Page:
AES Welcomes Oliver Rollins

Oliver Rollins
Assistant Professor Oliver Rollins

AES proudly welcomes its newest faculty member, Dr. Oliver Rollins, the latest one to be added to our roster of exceptional and diverse faculty.  Rollins will serve as assistant professor with focused teachings in African American studies and American ethnic studies beginning winter quarter 2022.  He completed his Ph.D. in Sociology from the University of California, San Francisco and most recently was based at the University of Louisville in its sociology department.

Rollins’ research examines the ways race, racism, and other practices of social inequality inform the production, value, and anticipated application of neuroscience research. 

Conducting his work at the intersections of three strands of sociological research – sociology of health and illness; science, knowledge and technology studies; and race/ethnicity and racism – Rollins brings to critical light the impacts and outcomes of neuroimaging research on human subjects.  Indeed, in his new book, Conviction: The Making and Unmaking of The Violent Brain (Stanford University Press, 2021), Oliver Rollins highlights the “interconnected social institutions and practices that systematically discriminate against certain bodies, mitigate life chances, and tacitly reproduce racial inequity.”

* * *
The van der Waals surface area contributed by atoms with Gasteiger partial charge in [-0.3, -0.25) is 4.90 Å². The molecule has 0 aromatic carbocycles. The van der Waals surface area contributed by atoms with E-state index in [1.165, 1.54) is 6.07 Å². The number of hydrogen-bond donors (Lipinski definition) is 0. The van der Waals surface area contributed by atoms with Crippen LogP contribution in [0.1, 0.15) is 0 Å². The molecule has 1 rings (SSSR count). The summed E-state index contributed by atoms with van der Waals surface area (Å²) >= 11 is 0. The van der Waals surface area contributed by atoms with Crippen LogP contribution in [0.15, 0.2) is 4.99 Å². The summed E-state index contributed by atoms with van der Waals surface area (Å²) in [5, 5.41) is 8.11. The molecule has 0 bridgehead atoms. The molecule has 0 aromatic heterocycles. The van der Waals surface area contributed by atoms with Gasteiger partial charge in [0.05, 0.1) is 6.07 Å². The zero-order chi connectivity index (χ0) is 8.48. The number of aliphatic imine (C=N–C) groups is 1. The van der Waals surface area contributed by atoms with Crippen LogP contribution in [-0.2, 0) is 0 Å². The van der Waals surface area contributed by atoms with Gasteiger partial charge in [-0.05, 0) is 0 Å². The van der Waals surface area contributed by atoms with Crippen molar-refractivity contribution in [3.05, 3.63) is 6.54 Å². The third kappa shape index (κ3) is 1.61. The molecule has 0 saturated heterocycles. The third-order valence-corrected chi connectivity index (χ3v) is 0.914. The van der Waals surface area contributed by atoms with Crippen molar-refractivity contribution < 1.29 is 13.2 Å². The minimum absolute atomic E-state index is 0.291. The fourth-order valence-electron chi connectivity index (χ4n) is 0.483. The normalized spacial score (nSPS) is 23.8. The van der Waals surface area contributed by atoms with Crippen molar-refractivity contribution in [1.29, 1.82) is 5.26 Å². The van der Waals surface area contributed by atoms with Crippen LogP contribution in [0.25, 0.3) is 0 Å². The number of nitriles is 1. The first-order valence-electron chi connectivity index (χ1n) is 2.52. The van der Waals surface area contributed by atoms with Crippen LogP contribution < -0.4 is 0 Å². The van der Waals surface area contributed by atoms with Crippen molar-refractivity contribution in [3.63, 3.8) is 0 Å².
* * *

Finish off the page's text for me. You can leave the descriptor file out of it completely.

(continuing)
There is a notorious and quite racist history that underpins biological research on violence.  In attempts to eschew this past, today’s neuroscientific and genetic researchers reject deterministic and racist explanations of violence for brain-based risk models of such behaviors.  Nevertheless, in Conviction, Rollins pinpoints a looming danger in this technology, due to the ways it re-envisions and ultimately silences the voices, bodies, and experiences of those most affected by social difference, power, and inequality.  The threat from biological theories of violence today, therefore, is less about the return of an older bio-deterministic rationale of crime, and instead rest in the way this science may help preserve social and racial inequities through the technical omission of unequal life chances.  By unveiling the social assumptions that underpin this science, Rollins warns that this violent brain model will likely provoke new regimes of corporal surveillance in the name of public health and safety, that will effortlessly bolster the existing problematic and racist law enforcement tactics.  

 Join AES as they host a meet and greet event for Rollins this December 2021, pending pandemic restrictions.  Please provide your contact information at aes@uw.edu to be added to our mailing list for this event.  Use “Welcome Rollins” on the subject line when submitting your information.